earlier today i was thinking about the thousands of girls who post videos on youtube reviewing makeup and talking about their fav products and making tutorials and how no girl has ever once done it just to impress men like literally that whole community exists just for girls because it’s something that so many of us enjoy and yet men still think that we wear makeup for them


earlier today i was thinking about the thousands of girls who post videos on youtube reviewing makeup and talking about their fav products and making tutorials and how no girl has ever once done it just to impress men like literally that whole community exists just for girls because it’s something that so many of us enjoy and yet men still think that we wear makeup for them

Men always say that as the defining compliment: the Cool Girl. She’s a cool girl. Being the Cool Girl means that I am a hot, brilliant, funny woman who adores football, poker, dirty jokes, and burping, who plays video games, drinks cheap beer, loves threesomes and anal sex, and jams hot dogs and hamburgers into her mouth like she’s hosting the world’s biggest culinary gang bang while somehow maintaining a size 2, because Cool Girls are above all hot. Hot and understanding. Cool Girls never get angry; they only smile in a chagrined, loving manner and let their men do whatever they want. Go ahead, shit on me, I don’t mind, I’m the Cool Girl.
Men actually think this girl exists. Maybe they’re fooled because so many women are willing to pretend to be this girl. For a long time Cool Girl offended me. I used to see these men - friends, coworkers, strangers - giddy over these awful pretender women, and I’d want to sit these men down and calmly say: You are not dating a woman, you are dating a woman who has watched too many movies written by socially awkward men who’d like to believe that this kind of woman exists and might kiss them. I’d want to grab the poor guy by his lapels or messenger bag and say: The bitch doesn’t really love chili dogs that much - no one loves chili dogs that much! And the Cool Girls are even more pathetic: They’re not even pretending to be the woman they want to be, they’re pretending to be the woman a man wants them to be. Oh, and if you’re not a Cool Girl, I beg you not to believe that your man doesn’t want the Cool Girl. It may be a slightly different version - maybe he’s a vegetarian, so Cool Girl loves seitan and is great with dogs; or maybe he’s a hipster artist, so Cool Girl is a tattooed, bespectacled nerd who loves comics. There are variations to the window dressing, but believe me, he wants Cool Girl, who is basically the girl who likes every fucking thing he likes and doesn’t ever complain. (How do you know you’re not Cool Girl? Because he says things like: ‘I like strong women.’ If he says that to you, he will at some point fuck someone else. Because ‘I like strong women’ is code for ‘I hate strong women.’)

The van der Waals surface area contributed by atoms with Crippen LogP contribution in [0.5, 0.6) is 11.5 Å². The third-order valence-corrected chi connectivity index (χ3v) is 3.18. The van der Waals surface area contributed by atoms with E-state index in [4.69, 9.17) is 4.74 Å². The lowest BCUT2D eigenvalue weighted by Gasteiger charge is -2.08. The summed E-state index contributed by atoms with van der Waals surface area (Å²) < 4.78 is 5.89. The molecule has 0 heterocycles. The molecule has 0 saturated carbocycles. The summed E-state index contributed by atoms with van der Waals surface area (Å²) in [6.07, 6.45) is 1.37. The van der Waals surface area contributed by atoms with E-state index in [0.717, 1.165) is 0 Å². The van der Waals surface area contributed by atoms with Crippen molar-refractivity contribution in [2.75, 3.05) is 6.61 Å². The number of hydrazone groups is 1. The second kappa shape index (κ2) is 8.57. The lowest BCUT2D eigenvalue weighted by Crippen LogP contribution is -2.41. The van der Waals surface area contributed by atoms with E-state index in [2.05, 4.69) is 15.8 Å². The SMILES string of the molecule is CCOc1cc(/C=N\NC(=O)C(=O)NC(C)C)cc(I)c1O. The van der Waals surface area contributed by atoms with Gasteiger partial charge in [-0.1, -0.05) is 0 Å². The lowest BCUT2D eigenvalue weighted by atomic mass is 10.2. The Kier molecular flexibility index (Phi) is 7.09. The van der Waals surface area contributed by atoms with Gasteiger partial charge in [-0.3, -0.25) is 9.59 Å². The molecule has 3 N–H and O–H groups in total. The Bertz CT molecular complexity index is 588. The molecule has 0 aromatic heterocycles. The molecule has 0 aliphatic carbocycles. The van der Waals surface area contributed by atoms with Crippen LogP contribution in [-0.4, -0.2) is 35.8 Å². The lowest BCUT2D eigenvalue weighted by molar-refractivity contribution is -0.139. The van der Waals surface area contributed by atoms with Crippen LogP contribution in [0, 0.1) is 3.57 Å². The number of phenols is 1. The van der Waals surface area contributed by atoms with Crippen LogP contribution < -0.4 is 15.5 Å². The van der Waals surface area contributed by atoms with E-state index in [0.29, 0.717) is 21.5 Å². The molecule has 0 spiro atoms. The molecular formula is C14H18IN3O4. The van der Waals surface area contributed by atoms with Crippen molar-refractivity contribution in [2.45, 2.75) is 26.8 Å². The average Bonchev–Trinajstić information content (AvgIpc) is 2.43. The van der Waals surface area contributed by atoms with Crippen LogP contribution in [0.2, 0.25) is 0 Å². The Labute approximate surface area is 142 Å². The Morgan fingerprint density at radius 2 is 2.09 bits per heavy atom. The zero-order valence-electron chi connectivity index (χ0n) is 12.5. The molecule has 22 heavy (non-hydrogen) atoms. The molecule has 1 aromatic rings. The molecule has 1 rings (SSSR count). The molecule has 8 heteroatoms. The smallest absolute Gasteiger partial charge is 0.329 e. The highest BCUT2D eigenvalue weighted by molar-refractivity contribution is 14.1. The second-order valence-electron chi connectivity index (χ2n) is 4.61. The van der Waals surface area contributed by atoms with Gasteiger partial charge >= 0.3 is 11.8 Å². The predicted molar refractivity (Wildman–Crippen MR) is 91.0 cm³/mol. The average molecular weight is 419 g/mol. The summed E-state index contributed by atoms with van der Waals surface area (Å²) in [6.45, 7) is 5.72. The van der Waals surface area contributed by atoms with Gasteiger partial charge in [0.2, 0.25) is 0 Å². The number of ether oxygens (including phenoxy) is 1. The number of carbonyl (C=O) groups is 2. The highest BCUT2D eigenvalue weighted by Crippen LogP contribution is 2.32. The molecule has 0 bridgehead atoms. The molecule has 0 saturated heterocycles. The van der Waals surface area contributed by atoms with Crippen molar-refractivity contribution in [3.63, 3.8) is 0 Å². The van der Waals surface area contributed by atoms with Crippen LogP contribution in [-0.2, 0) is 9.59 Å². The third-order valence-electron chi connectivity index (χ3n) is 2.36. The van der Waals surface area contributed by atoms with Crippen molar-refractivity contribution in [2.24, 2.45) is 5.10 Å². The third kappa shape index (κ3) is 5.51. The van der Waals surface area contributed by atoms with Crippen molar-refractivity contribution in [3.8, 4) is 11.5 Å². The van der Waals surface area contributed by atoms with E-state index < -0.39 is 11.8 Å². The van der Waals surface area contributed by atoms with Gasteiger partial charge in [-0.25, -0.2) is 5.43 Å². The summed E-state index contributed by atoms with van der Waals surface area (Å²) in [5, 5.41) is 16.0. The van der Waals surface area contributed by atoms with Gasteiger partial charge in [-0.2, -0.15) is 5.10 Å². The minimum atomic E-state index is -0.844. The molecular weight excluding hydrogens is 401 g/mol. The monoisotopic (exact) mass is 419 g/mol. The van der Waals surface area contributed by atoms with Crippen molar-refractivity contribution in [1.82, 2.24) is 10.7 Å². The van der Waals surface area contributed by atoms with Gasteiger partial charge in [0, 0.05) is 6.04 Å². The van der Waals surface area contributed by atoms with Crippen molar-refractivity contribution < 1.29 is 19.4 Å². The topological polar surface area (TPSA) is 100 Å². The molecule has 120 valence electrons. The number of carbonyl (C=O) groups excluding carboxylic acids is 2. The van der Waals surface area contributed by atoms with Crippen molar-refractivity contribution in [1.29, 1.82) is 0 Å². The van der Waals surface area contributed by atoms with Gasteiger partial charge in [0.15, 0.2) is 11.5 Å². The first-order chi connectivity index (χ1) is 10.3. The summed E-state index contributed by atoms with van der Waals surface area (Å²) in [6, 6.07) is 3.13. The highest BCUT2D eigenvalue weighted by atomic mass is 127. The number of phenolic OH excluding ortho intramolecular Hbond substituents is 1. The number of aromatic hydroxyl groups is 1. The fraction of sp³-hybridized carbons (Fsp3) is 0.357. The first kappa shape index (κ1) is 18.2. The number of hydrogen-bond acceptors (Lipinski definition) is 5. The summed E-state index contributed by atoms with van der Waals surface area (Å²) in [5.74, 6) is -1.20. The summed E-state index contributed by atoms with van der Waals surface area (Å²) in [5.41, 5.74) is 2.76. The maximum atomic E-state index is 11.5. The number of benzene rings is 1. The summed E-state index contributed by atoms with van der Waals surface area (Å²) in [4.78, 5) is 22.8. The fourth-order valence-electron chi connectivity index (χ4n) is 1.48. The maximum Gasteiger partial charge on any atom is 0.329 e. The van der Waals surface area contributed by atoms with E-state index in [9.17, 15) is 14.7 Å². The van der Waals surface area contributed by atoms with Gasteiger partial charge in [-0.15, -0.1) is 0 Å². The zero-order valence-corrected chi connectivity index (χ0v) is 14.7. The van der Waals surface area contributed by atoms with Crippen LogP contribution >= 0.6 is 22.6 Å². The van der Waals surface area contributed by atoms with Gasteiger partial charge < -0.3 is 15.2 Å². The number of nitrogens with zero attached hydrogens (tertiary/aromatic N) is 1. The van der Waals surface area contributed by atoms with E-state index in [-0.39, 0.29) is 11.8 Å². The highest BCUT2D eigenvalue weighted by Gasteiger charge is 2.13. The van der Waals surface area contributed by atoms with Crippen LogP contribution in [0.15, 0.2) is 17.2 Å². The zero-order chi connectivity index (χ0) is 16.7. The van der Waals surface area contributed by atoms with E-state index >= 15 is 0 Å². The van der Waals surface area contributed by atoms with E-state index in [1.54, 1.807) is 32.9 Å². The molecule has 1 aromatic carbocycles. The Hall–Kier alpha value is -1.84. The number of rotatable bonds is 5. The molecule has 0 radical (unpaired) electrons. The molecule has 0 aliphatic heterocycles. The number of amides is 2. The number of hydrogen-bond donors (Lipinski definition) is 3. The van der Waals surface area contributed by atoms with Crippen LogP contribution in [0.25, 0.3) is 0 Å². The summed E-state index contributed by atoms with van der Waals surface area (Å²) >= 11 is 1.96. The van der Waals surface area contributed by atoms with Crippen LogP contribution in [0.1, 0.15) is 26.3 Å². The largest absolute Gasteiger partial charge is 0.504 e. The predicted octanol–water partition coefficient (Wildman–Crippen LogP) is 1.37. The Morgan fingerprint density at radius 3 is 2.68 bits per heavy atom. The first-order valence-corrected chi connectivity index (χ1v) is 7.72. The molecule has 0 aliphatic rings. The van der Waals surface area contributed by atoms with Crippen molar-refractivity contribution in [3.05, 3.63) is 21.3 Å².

I waited patiently - years - for the pendulum to swing the other way, for men to start reading Jane Austen, learn how to knit, pretend to like cosmos, organize scrapbook parties, and make out with each other while we leer. And then we’d say, Yeah, he’s a Cool Guy.